Two-thirds of new mothers of infants now have at least some college education, an all-time high, according to a report by the Pew Research Center. As recently as 1990 the figure was only about 50 percent and in 1960 the figure was 18 percent.
Higher Education Quick Takes
Gord Ferguson was dismissed last week as an instructor at the Alberta College of Art and Design, a month after a student killed a chicken in the college's cafeteria as part of a performance art project, The Calgary Herald reported. While the college is not commenting on why Ferguson was dismissed, he said it was "absolutely" related to the student's unorthodox use of a chicken in art. Miguel Michelena Suarez, the student, said he is upset that his instructor lost his job and is trying to organize letters of protest.
A growing number of wealthy Chinese families are trying a new strategy to earn admission for their children to elite American colleges: enrolling them first in private high schools in New York City. The New York Times reported that there were 638 Chinese students with visas at high schools in New York City in 2012, compared to 114 five years earlier.
Saint Augustine's College, in North Carolina, announced Friday that its leaders do not believe that it should proceed with the idea of acquiring Saint Paul's College, in Virginia. Both are historically black colleges founded by the Episcopal Church and Saint Augustine's agreed to explore taking over Saint Paul's after the latter lost its accreditation, effectively endangering its survival. A statement issued Friday by Saint Augustine's said, "After careful due diligence and much deliberation, Saint Augustine’s University has decided that to pursue the acquisition is not a fiscally responsible option." The statement added, however: "At the request of Saint Paul’s College officials, the Saint Augustine’s University Board of Trustees will allow Saint Paul’s to present a plan to the Saint Augustine’s University Board by May 31, 2013 in hopes of reversing this decision."
Rutgers University admitted on Friday that its new men's basketball coach lacks the bachelor's degree from the institution that officials said he had earned. "While Rutgers was in error when it reported that Eddie Jordan had earned a degree from Rutgers University, neither Rutgers nor the NCAA requires a head coach to hold a baccalaureate degree," said the statement. "Eddie Jordan was a four-year letterman and was inducted into the Rutgers Athletics Hall of Fame in 1980. Rutgers sought Eddie for the head coach position as a target-of-opportunity hire based on his remarkable public career.... His athletic skills and leadership and his professional accomplishments have been a source of pride for Rutgers for more than three decades. We are excited to have him as our men’s basketball coach, and we look forward to many winning seasons."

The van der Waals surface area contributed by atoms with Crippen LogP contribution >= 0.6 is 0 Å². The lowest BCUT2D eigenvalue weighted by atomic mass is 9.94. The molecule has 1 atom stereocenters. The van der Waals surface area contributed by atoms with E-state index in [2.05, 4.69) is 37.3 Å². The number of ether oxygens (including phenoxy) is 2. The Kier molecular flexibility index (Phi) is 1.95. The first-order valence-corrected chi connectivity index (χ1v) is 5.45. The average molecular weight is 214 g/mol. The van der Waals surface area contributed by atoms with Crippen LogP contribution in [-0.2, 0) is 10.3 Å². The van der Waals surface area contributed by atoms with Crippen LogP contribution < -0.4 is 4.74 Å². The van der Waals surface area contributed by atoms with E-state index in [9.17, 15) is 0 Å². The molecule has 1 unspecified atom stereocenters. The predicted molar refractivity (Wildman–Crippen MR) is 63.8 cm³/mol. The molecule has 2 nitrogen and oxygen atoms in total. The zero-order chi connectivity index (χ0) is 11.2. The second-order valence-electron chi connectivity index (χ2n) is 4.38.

Jordan was hired after the university fired its prior coach last month, following reports that he had been abusive to players -- and video surfaced of that coach, Mike Rice, kicking and grabbing athletes, hurling balls at their heads, and using multiple anti-gay slurs, of which "faggot" is but one.
The university acknowledged Jordan's lack of degree after Deadspin reported on the contradiction between his actual academic record at Rutgers (he enrolled, but never finished) and what Rutgers had said about him. The Deadspin article noted numerous instances in which Jordan has been described as a Rutgers graduate.
Cardinal Seán Patrick O’Malley on Friday announced that he will boycott the commencement of Boston College because the prime minister of Ireland, Enda Kenny, will receive an honorary degree. Cardinal O'Malley said that it was inappropriate for Boston College, as a Roman Catholic institution, to honor a political leader who favors legal abortion rights. "It is my ardent hope that Boston College will work to redress the confusion, disappointment and harm caused by not adhering to the bishops’ directives," said a statement from the cardinal. After one Catholic group criticized the honor, a spokesman for the college defended it to The Boston Globe, and said that it was not about Kenny's views on abortion. "Boston College invited Prime Minister Kenny a year ago to speak at our commencement in light of our longstanding connection with Ireland and our desire to recognize and celebrate our heritage,” the spokesman said. “Our invitation is independent of the proposed bill that will be debated in the Irish Parliament this summer.”